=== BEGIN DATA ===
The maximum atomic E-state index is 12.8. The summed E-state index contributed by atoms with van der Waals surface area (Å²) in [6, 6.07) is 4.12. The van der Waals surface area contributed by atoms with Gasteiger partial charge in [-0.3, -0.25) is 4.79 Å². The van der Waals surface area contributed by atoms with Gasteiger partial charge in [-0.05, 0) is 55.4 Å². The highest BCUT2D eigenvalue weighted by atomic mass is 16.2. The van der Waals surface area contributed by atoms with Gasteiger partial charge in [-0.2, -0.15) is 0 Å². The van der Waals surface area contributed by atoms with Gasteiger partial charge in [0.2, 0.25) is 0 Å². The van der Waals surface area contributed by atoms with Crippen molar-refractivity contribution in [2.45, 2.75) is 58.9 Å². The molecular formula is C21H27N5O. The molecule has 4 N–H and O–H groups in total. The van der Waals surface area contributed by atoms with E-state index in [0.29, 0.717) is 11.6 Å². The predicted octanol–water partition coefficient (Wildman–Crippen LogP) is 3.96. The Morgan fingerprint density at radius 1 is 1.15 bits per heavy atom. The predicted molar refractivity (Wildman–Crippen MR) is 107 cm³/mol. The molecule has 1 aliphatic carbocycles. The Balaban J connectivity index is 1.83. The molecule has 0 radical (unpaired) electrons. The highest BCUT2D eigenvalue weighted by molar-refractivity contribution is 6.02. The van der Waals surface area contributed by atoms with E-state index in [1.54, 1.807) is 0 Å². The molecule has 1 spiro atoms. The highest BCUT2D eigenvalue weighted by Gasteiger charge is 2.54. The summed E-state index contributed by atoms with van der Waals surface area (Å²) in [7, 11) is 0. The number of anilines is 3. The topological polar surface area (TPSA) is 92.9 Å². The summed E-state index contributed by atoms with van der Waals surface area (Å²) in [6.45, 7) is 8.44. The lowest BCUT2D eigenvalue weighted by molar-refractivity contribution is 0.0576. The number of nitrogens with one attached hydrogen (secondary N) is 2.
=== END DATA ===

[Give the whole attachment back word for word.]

The maximum atomic E-state index is 12.8. The summed E-state index contributed by atoms with van der Waals surface area (Å²) in [6, 6.07) is 4.12. The van der Waals surface area contributed by atoms with Gasteiger partial charge in [-0.3, -0.25) is 4.79 Å². The van der Waals surface area contributed by atoms with Gasteiger partial charge in [-0.05, 0) is 55.4 Å². The highest BCUT2D eigenvalue weighted by atomic mass is 16.2. The van der Waals surface area contributed by atoms with Gasteiger partial charge in [-0.2, -0.15) is 0 Å². The van der Waals surface area contributed by atoms with Gasteiger partial charge in [0.2, 0.25) is 0 Å². The van der Waals surface area contributed by atoms with Crippen molar-refractivity contribution in [2.45, 2.75) is 58.9 Å². The molecular formula is C21H27N5O. The molecule has 4 N–H and O–H groups in total. The van der Waals surface area contributed by atoms with E-state index in [0.29, 0.717) is 11.6 Å². The predicted octanol–water partition coefficient (Wildman–Crippen LogP) is 3.96. The Morgan fingerprint density at radius 1 is 1.15 bits per heavy atom. The predicted molar refractivity (Wildman–Crippen MR) is 107 cm³/mol. The molecule has 1 aliphatic carbocycles. The Balaban J connectivity index is 1.83. The molecule has 0 radical (unpaired) electrons. The highest BCUT2D eigenvalue weighted by molar-refractivity contribution is 6.02. The van der Waals surface area contributed by atoms with E-state index in [1.54, 1.807) is 0 Å². The molecule has 1 spiro atoms. The highest BCUT2D eigenvalue weighted by Gasteiger charge is 2.54. The summed E-state index contributed by atoms with van der Waals surface area (Å²) in [7, 11) is 0. The number of anilines is 3. The topological polar surface area (TPSA) is 92.9 Å². The summed E-state index contributed by atoms with van der Waals surface area (Å²) in [6.45, 7) is 8.44. The lowest BCUT2D eigenvalue weighted by molar-refractivity contribution is 0.0576. The number of nitrogens with one attached hydrogen (secondary N) is 2.